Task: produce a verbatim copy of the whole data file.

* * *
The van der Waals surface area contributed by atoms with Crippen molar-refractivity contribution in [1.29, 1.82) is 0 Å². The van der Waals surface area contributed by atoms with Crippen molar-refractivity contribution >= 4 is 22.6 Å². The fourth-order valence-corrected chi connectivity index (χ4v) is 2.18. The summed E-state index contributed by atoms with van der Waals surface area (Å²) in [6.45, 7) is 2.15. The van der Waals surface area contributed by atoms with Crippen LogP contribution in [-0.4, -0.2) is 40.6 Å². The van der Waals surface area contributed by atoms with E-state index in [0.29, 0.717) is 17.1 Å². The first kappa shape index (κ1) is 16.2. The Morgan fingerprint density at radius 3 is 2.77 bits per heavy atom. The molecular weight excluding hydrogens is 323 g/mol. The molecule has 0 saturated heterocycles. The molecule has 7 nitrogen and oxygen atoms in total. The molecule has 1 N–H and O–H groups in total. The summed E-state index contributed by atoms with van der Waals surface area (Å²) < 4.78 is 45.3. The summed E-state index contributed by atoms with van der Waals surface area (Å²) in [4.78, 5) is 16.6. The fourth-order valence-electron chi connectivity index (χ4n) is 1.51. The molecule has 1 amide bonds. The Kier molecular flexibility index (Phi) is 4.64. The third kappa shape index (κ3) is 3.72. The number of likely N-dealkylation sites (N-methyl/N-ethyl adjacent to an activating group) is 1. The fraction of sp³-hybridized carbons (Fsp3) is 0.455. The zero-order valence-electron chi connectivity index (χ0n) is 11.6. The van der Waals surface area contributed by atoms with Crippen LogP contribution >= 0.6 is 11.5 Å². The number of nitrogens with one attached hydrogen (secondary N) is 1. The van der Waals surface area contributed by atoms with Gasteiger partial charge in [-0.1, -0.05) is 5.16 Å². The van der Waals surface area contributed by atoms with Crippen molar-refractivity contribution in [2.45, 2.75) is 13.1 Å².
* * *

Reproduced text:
The van der Waals surface area contributed by atoms with Crippen molar-refractivity contribution in [1.29, 1.82) is 0 Å². The van der Waals surface area contributed by atoms with Crippen molar-refractivity contribution >= 4 is 22.6 Å². The fourth-order valence-corrected chi connectivity index (χ4v) is 2.18. The summed E-state index contributed by atoms with van der Waals surface area (Å²) in [6.45, 7) is 2.15. The van der Waals surface area contributed by atoms with Crippen LogP contribution in [-0.4, -0.2) is 40.6 Å². The van der Waals surface area contributed by atoms with E-state index in [0.29, 0.717) is 17.1 Å². The first kappa shape index (κ1) is 16.2. The Morgan fingerprint density at radius 3 is 2.77 bits per heavy atom. The molecular weight excluding hydrogens is 323 g/mol. The molecule has 0 saturated heterocycles. The molecule has 7 nitrogen and oxygen atoms in total. The molecule has 1 N–H and O–H groups in total. The summed E-state index contributed by atoms with van der Waals surface area (Å²) < 4.78 is 45.3. The summed E-state index contributed by atoms with van der Waals surface area (Å²) in [4.78, 5) is 16.6. The fourth-order valence-electron chi connectivity index (χ4n) is 1.51. The molecule has 1 amide bonds. The Kier molecular flexibility index (Phi) is 4.64. The third kappa shape index (κ3) is 3.72. The number of likely N-dealkylation sites (N-methyl/N-ethyl adjacent to an activating group) is 1. The fraction of sp³-hybridized carbons (Fsp3) is 0.455. The zero-order valence-electron chi connectivity index (χ0n) is 11.6. The van der Waals surface area contributed by atoms with Crippen LogP contribution >= 0.6 is 11.5 Å². The number of nitrogens with one attached hydrogen (secondary N) is 1. The van der Waals surface area contributed by atoms with Gasteiger partial charge in [-0.1, -0.05) is 5.16 Å². The van der Waals surface area contributed by atoms with Crippen molar-refractivity contribution in [2.45, 2.75) is 13.1 Å².